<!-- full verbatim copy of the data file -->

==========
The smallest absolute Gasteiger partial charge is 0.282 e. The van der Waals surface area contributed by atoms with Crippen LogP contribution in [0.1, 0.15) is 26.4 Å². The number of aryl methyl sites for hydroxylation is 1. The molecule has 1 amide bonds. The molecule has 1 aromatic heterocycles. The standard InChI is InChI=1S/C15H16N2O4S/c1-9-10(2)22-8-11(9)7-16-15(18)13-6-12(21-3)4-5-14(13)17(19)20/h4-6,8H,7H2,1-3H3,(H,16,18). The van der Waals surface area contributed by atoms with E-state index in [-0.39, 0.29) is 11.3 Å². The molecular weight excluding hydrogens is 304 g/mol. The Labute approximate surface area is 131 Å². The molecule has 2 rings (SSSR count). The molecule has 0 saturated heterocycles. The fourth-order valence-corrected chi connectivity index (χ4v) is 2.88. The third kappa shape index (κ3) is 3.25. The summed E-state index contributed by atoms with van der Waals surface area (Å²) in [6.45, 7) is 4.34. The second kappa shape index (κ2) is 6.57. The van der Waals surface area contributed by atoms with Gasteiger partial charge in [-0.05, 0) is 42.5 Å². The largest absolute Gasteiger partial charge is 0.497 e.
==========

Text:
The smallest absolute Gasteiger partial charge is 0.282 e. The van der Waals surface area contributed by atoms with Crippen LogP contribution in [0.1, 0.15) is 26.4 Å². The number of aryl methyl sites for hydroxylation is 1. The molecule has 1 amide bonds. The molecule has 1 aromatic heterocycles. The standard InChI is InChI=1S/C15H16N2O4S/c1-9-10(2)22-8-11(9)7-16-15(18)13-6-12(21-3)4-5-14(13)17(19)20/h4-6,8H,7H2,1-3H3,(H,16,18). The van der Waals surface area contributed by atoms with E-state index in [-0.39, 0.29) is 11.3 Å². The molecular weight excluding hydrogens is 304 g/mol. The Labute approximate surface area is 131 Å². The molecule has 2 rings (SSSR count). The molecule has 0 saturated heterocycles. The fourth-order valence-corrected chi connectivity index (χ4v) is 2.88. The third kappa shape index (κ3) is 3.25. The summed E-state index contributed by atoms with van der Waals surface area (Å²) in [6.45, 7) is 4.34. The second kappa shape index (κ2) is 6.57. The van der Waals surface area contributed by atoms with Gasteiger partial charge in [-0.05, 0) is 42.5 Å². The largest absolute Gasteiger partial charge is 0.497 e.